In the field of experimental research, Aronowski has trained dozens of clinical stroke fellows, research fellows, and scientists who today play instrumental roles in leading clinical stroke research around the world.

Aronowski's research has been sponsored continuously for two decades with grants from the National Institutes of Health (NIH) and the AHA.

He has published more than 100 papers, and given more than 100 plenary lectures and invited presentations around the world Aronowski has served on more than 100 NIH and AHA study sections and acted as a member of the Planning Group to Establish NIH Future Goals/Priorities in Stroke Research - National Institute of Neurological Disorders and Stroke (NINDS).
-end-
Deborah Mann Lake

Media Contact: 713-500-3030

University of Texas Health Science Center at Houston

Related Stroke Articles:

Retraining the brain to see after stroke
A new study out today in Neurology, provides the first evidence that rigorous visual training restores rudimentary sight in patients who went partially blind after suffering a stroke, while patients who did not train continued to get progressively worse.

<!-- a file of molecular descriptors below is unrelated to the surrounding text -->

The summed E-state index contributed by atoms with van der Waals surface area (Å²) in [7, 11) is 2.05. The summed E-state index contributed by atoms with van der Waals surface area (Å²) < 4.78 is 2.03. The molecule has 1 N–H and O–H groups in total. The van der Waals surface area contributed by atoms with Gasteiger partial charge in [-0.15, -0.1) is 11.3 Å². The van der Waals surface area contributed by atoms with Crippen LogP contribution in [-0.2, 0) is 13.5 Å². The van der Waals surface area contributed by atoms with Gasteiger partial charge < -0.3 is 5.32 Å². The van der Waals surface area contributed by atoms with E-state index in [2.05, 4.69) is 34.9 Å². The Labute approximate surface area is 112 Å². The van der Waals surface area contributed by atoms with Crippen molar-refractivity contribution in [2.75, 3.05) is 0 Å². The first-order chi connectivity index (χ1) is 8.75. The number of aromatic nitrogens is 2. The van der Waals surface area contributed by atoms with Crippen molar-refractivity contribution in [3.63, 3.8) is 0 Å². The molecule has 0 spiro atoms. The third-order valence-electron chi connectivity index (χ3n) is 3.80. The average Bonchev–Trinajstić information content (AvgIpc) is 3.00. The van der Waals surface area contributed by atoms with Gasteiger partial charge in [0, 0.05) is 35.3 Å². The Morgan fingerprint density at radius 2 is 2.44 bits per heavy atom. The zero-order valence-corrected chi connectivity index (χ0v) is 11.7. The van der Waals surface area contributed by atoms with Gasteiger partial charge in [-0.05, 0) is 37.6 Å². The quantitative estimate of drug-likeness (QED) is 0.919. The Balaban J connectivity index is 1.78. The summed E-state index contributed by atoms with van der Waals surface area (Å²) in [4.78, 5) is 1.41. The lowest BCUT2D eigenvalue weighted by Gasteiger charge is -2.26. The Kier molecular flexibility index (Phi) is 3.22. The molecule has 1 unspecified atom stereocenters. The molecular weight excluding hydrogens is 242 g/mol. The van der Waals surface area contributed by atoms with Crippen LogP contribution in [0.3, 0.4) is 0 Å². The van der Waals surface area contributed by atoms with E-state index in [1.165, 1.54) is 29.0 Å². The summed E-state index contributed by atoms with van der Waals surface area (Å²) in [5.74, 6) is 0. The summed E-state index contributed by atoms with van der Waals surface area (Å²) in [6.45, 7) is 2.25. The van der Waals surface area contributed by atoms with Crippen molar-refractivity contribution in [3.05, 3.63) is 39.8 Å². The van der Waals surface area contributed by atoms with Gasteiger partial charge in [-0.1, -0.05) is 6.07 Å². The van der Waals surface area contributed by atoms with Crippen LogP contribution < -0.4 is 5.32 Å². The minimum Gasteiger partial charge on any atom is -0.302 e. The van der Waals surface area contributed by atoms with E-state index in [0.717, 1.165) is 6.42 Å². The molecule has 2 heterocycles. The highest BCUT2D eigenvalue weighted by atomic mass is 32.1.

Catheter ablations reduce risks of stroke in heart patients with stroke history, study finds
Atrial fibrillation patients with a prior history of stroke who undergo catheter ablation to treat the abnormal heart rhythm lower their long-term risk of a recurrent stroke by 50 percent, according to new research from the Intermountain Medical Center Heart Institute.
Imaging stroke risk in 4-D
A new MRI technique developed at Northwestern University detects blood flow velocity to identify who is most at risk for stroke, so they can be treated accordingly.
Biomarkers may help better predict who will have a stroke
People with high levels of four biomarkers in the blood may be more likely to develop a stroke than people with low levels of the biomarkers, according to a study published in the Aug.
Pre-stroke risk factors influence long-term future stroke, dementia risk
If you had heart disease risk factors, such as high blood pressure, before your first stoke, your risk of suffering subsequent strokes and dementia long after your initial stroke may be higher.
Intervention methods of stroke need to focus on prevention for blacks to reduce stroke mortality
Blacks are four times more likely than their white counterparts to die from stroke at age 45.